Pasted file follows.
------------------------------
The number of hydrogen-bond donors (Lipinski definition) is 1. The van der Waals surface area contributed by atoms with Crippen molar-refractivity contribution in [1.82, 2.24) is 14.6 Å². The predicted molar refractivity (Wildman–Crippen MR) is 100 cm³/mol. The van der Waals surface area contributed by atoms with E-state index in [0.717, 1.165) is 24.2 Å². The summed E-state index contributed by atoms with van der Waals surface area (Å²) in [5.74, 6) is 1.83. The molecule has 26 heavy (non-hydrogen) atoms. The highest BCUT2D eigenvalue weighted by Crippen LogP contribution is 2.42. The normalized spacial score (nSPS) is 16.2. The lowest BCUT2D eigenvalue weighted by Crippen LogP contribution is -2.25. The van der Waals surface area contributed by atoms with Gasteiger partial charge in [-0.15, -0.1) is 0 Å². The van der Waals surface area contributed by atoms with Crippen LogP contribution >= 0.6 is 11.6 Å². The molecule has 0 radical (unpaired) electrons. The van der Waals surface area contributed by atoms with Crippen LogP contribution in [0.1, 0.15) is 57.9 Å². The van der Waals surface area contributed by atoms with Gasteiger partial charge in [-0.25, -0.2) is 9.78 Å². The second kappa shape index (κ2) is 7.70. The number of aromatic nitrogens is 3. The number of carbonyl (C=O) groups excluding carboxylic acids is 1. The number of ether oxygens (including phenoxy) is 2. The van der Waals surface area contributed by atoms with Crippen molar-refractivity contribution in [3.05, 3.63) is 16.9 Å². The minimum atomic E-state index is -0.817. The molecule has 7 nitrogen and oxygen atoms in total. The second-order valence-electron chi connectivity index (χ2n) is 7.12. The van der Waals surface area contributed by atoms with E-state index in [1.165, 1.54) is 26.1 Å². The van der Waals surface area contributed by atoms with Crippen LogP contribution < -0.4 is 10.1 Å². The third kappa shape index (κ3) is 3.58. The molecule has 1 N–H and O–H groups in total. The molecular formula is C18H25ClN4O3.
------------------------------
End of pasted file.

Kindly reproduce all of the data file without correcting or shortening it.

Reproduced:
The number of hydrogen-bond donors (Lipinski definition) is 1. The van der Waals surface area contributed by atoms with Crippen molar-refractivity contribution in [1.82, 2.24) is 14.6 Å². The predicted molar refractivity (Wildman–Crippen MR) is 100 cm³/mol. The van der Waals surface area contributed by atoms with E-state index in [0.717, 1.165) is 24.2 Å². The summed E-state index contributed by atoms with van der Waals surface area (Å²) in [5.74, 6) is 1.83. The molecule has 26 heavy (non-hydrogen) atoms. The highest BCUT2D eigenvalue weighted by Crippen LogP contribution is 2.42. The normalized spacial score (nSPS) is 16.2. The lowest BCUT2D eigenvalue weighted by Crippen LogP contribution is -2.25. The van der Waals surface area contributed by atoms with Gasteiger partial charge in [-0.15, -0.1) is 0 Å². The van der Waals surface area contributed by atoms with Crippen LogP contribution >= 0.6 is 11.6 Å². The molecule has 0 radical (unpaired) electrons. The van der Waals surface area contributed by atoms with Crippen LogP contribution in [0.1, 0.15) is 57.9 Å². The van der Waals surface area contributed by atoms with Gasteiger partial charge in [-0.25, -0.2) is 9.78 Å². The second kappa shape index (κ2) is 7.70. The number of aromatic nitrogens is 3. The number of carbonyl (C=O) groups excluding carboxylic acids is 1. The number of ether oxygens (including phenoxy) is 2. The van der Waals surface area contributed by atoms with Crippen molar-refractivity contribution in [3.05, 3.63) is 16.9 Å². The minimum atomic E-state index is -0.817. The molecule has 7 nitrogen and oxygen atoms in total. The second-order valence-electron chi connectivity index (χ2n) is 7.12. The van der Waals surface area contributed by atoms with E-state index in [1.165, 1.54) is 26.1 Å². The van der Waals surface area contributed by atoms with Crippen LogP contribution < -0.4 is 10.1 Å². The third kappa shape index (κ3) is 3.58. The molecule has 1 N–H and O–H groups in total. The molecular formula is C18H25ClN4O3.